6. 5 out of 5

    Trish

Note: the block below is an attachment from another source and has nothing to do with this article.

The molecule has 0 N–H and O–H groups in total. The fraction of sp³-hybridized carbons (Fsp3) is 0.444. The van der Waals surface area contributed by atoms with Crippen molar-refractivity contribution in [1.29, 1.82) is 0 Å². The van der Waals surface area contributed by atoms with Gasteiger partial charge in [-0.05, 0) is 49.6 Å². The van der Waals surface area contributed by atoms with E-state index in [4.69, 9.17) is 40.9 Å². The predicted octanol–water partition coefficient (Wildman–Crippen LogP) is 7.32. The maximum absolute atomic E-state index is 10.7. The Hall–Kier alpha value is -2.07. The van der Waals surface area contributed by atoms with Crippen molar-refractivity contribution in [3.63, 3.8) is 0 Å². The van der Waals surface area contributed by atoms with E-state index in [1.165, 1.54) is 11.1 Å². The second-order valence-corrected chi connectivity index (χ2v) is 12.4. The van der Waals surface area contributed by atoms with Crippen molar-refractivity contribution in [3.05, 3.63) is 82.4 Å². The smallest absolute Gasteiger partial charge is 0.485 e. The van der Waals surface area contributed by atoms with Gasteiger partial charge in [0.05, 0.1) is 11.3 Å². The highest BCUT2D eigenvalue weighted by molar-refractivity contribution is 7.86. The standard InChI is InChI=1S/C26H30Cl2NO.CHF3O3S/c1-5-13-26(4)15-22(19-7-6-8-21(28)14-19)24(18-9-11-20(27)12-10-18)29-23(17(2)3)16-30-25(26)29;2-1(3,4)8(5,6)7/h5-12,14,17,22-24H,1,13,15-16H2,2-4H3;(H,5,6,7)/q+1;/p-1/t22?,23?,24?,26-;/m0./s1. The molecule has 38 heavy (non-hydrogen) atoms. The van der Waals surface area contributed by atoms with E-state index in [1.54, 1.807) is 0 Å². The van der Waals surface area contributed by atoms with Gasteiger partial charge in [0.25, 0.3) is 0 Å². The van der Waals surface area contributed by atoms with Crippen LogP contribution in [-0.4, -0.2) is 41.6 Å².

People of every race are going to read this book—at least I hope they are. It is not written just for people still denying that racism exists in America today, but for people who know it does but do not recognize the myriad ways it manifests. Oluo writes so clearly and simply, this book just a pleasure to read, despite addressing emotionally sensitive material. It is so well-conceived and executed that one could use it as a handbook for group discussion, one or two chapters a meeting, talking ov People of every race are going to read this book—at least I hope they are. It is not written just for people still denying that racism exists in America today, but for people who know it does but do not recognize the myriad ways it manifests. Oluo writes so clearly and simply, this book just a pleasure to read, despite addressing emotionally sensitive material. It is so well-conceived and executed that one could use it as a handbook for group discussion, one or two chapters a meeting, talking over what she has presented. Those discussions can be within one's own group, and do not need to include people outside one's race unless they want to be there, e.g. white people should be talking to white people. We have a lot to discover about ourselves, our culture, how our political and economic systems affect racist ideas. She gives us the tools to begin that work, and suggests that we not make black people the sounding boards for our own anxieties—anxieties about how we are perceived, or mistakes we may have made or…whatever. It's not about us. Oluo’s book builds on earlier books on this theme in the best way possible: You Can’t Touch My Hair by podcaster Phoebe Robinson, and Why I Am No Longer Talking to White People About Race by British journalist Reni Eddo-Lodge, were both enormously helpful in raising some of the issues Oluo addresses with such clarity. Oluo organizes the material so that we are focused on behaviors or questions we will recognize if we have thought about these issues at all, such as "How do I talk to my mother about racist jokes she makes?" "Is police brutality really about race?" "What are microaggressions?" "Is it race or class that separates us?" "What is intersectionality?" "I was called out for being racist but I don’t know what I did wrong." Oluo suggests ways to approach these questions, and tells us what is not okay. She says there are basic rules, which we might understand to be immutable rules: --It is about race if a person of color thinks it is about race. --It is about race if it disproportionately or differently affects people of color. --It is about race if it fits into a broader pattern of events that disproportionately or differently affects people of color. While Oluo will concede that in the context of the points made above, “just about everything is about race…” Pause here. This is such a critical point that is too easily missed. White people do not generally talk about race, do not think about race because they are in a white supremacist society. Understand this to mean that white is privileged in our society, and until recently was the largest population group, using their own means of measuring “white.” White is a race, like other races. We just haven’t had to think about it as such. Oluo goes on to say “…almost nothing is about race.” Pause again. That would be true also. Race doesn’t even show up genetically. White Americans have more genetic difference with other Europeans than we do with Black Americans. It’s culture and context that rubs us differently. But Oluo goes through all this carefully, spending some time defining what racism is. She warns us that talking about race will make us uncomfortable. We need to forgive ourselves if we make mistakes, but we also have to forgive others who are trying to understand what they do not now understand. “You’re going to screw this up,” Oluo tells us, but you can prepare, and try to lessen the amount of times you get it wrong. She helps by talking this out. This is not easy stuff. Racial justice activist Debby Irving agrees. Just when we think we understand what privilege is, we might discover we don’t know how to explain it, or give examples of it, or even recognize it immediately. We need to change something so basic as our vocabulary, and everyone who has learned a new language knows how hard that can be. Our behaviors are often habituated, learned when we were children, and some need to change. Change is hard, but not impossible. Oluo sticks with the practical ways she has lived with and uncovered her own lack of understanding around race--for instance, not making enough effort to understand what underlies the term Asian American. That particular chapter, “What is the model minority myth?” is enormously informative. We learn the large number of sub-groups fall under the category of Asian American, and how they are doing in our economy. It seems hard to believe this book came out only a month ago, in January 2018. I am so thrilled there is such useful material now to help us with our own conversations with family, friends, and colleagues about race. I recommend buying this one. You will be grateful for this resource. You will probably need to refer to it again and again, or pass it around, when your conversations raise some of the questions Oluo deals with here.